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Summary:

Turns out Oracle really wanted BEA Systems after all, enough to pay a 24 percent premium over Tuesday’s closing price for BEA shares. The database giant said today it would pay $19.38 a share in cash, which values the deal at $8.5 billion including the $1.3 […]

Turns out Oracle really wanted BEA Systems after all, enough to pay a 24 percent premium over Tuesday’s closing price for BEA shares. The database giant said today it would pay $19.38 a share in cash, which values the deal at $8.5 billion including the $1.3 billion in cash BEA already has on hand.

BEA (BEAS) and Oracle (ORCL) got into an intense game of chicken back in October, starting with a $17-per-share offer from Oracle. BEA scoffed at the price, asking instead for $21 per share. Oracle CEO Larry Ellison said he wouldn’t offer more for the middleware provider, and Oracle walked away.

But the reality of software consolidation and pressure from activist shareholder Carl Icahn appears to have pushed BEA back to the negotiating table. And Oracle’s offer was…well, the only one out there. BEA shareholders seem happy, though: At last check, shares of BEA were up more than 19%, at $18.56; shares of Oracle had added 8 cents to change hands for $21.39.

  1. Oracle’s BEA acquisition is a ho-hum big money purchase of a declining player. Compare and contrast that with Sun’s brilliant game changing move to acquire MySQL for much less cash. The ramifications for the two companies are quite interesting. Oracle was afraid to cannibalize its own business, now someone else will.

    More on my blog:

    http://smoothspan.wordpress.com/2008/01/16/mysql-and-bea-oracle-and-sun-will-be-at-each-others-throats/

    Best,

    BW

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  2. [...] Oracle buys BEA. See GigaOM. [...]

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  3. Now HP will go for Tibco and SAP will probably buy IDS Scheer so that Oracle looses its BPM modelling tool again.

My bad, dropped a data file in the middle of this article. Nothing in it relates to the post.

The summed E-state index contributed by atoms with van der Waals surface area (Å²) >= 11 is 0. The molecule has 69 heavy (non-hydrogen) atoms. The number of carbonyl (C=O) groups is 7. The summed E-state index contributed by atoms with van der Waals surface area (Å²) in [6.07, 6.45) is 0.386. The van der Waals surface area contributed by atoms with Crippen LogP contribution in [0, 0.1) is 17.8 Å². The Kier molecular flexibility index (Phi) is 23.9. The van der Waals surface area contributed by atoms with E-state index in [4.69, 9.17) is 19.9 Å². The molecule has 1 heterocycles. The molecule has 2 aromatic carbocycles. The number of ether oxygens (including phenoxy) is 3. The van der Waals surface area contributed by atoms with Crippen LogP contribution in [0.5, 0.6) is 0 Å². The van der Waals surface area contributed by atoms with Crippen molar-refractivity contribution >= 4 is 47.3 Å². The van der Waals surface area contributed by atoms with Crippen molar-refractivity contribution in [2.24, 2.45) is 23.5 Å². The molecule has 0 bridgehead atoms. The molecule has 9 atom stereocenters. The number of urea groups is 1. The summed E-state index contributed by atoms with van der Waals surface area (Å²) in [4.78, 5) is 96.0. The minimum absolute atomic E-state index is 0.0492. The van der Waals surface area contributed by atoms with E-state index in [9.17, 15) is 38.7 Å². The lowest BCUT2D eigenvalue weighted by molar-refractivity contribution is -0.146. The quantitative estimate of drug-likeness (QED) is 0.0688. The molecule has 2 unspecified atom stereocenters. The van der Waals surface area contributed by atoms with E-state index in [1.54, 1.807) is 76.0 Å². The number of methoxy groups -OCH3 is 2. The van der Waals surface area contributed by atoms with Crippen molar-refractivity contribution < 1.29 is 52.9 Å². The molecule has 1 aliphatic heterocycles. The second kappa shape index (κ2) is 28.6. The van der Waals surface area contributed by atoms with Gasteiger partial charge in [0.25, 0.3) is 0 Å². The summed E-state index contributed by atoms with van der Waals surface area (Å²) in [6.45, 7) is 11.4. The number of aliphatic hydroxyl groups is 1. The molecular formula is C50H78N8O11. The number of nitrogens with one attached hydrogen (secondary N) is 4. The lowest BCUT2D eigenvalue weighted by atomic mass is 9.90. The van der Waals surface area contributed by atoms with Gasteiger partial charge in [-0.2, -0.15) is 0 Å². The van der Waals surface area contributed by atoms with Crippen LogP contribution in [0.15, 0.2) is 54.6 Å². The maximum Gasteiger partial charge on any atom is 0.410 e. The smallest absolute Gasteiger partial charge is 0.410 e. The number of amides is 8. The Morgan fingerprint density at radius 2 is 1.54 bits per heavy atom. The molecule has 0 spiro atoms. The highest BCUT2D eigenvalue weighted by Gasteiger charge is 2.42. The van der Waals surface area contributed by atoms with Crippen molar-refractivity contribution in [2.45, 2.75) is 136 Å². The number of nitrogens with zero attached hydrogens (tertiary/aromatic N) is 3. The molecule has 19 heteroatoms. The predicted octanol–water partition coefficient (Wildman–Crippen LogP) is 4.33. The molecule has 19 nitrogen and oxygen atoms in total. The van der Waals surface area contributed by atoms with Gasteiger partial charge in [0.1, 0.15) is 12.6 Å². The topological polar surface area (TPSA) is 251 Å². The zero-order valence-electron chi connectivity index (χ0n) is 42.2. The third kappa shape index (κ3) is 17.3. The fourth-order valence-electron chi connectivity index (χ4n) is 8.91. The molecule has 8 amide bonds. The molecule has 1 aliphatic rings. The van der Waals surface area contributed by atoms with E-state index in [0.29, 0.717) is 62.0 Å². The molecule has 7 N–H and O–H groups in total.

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  4. [...] ability to offer an alternative to proprietary software. The purchase, while smaller than the $8.5 billion Oracle-BEA deal that was also unveiled today, is notable because MySQL was a highly anticipated IPO candidate, and had long rebuffed suitors [...]

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  5. There is a paradoxical effect here: As the middleware market consolidates, and specifically the J2EE vendors, the original motivations which gave rise to products such as BEA WebLogic are being eliminated. Those were that an open standard allows proliferation of product development and no vendor lock-in. With two mega-vensors, IBM and Oracle, that’s no longer the case.

    This why there are now new middleware stack that are open and better suited for the coming age of scale-out, cloud computing and simplicity of development.

    See our Open Letter to BEA WebLogic Customers: http://www.gigaspacesblog.com

    Geva Perry
    GigaSpaces

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  6. [...] Oracle вновь сесть за стол переговоров. Oracle в итоге заплатил $19.38 за акцию, однако в данной ситуации все равно ушел со стола [...]

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  7. [...] that this is “a very strong but serious negotiating tactic.” And in mid-January, Oracle won a similar game of chicken with BEA Systems. Oracle walked away from the deal in October when BEA [...]

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